Our fence didn't pass the final inspection. Because we have a pool, the gate has to be self-closing and self-latching. My reaction to this development surprised me: I just gave a weary shrug. The fence company will fix it; we've only paid them half of what we owe, so they still have plenty of motivation to fix it.
I do wonder what happens if it's not fixable. But the plan for a non-motorized, sliding gate was approved by the city, so there must be a non-motorized fix. Again, I shrug. The fencing company will need to figure it out.
Part of my reaction has to do with Hurricane Florence, which right now, isn't coming our way. But I do have many friends and families in the Carolinas, along with places that mean so much to me that I can't bear to think about the destruction headed that way in hurricane form. Part of my reaction comes from a year of hurricane destruction and the trying to get our lives back together--and we didn't even have the kind of destruction that others did.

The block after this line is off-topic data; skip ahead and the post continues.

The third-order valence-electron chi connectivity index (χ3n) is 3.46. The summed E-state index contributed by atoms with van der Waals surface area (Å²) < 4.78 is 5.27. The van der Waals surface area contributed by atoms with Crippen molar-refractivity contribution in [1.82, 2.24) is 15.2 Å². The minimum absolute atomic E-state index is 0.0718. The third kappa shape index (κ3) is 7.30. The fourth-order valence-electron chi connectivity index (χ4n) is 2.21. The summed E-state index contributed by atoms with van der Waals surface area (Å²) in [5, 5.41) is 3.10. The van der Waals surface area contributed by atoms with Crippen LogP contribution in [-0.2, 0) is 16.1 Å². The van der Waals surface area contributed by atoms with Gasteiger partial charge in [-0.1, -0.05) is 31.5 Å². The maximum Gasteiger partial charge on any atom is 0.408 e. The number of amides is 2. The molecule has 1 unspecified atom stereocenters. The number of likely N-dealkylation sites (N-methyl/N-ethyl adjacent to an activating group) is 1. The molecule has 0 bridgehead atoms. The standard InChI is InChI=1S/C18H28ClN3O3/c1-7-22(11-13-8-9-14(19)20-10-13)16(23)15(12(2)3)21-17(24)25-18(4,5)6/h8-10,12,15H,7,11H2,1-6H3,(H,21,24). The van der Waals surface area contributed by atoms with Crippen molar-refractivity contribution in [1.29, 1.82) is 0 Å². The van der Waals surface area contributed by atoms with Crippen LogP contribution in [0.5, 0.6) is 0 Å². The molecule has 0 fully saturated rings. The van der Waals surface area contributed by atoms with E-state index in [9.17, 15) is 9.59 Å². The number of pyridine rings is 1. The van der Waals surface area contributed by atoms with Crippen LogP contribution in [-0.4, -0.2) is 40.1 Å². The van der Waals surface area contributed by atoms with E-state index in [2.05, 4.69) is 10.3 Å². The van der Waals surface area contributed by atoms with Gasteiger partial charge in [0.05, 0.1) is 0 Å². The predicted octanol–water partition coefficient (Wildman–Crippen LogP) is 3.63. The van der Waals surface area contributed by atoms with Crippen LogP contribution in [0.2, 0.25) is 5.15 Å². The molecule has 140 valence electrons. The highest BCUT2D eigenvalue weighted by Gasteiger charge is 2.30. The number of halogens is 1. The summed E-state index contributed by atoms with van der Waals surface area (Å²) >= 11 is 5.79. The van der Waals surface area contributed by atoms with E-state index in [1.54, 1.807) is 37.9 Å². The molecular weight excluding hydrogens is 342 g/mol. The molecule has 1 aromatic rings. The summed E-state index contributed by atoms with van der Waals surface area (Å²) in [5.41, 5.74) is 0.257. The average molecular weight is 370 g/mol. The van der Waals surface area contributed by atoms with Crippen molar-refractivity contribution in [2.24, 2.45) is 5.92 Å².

On the surface, my neighborhood, and indeed, this whole side of Florida, looks either untouched or recovered. But look closely, and you'll see blue tarps on the roofs and roofing signs in yards. If you know the landscape, you can see where big trees once stood. You can't necessarily tell where the flood waters came and how they receded, but I'm sure we aren't the only ones still working our way through that recovery.
And of course, I feel bad. Our flooding was nothing like that experienced by those in the path of Hurricane Harvey. We didn't have the full force of the winds of Hurricane Irma.
It's going to be a long day today--the forecast track of Hurricane Florence is shifting south. I don't really expect to find us in the cone, but at this point, nothing will surprise me.
At 4 a.m., I wrote this Facebook post: "The hour before the 5 a.m. hurricane update is the longest hour, even when you're out of the cone of uncertainty. Although in some of the overnight models, I'm seeing a drift to the south with this hurricane, so the existential question bubbles up: are we ever really out of the cone?"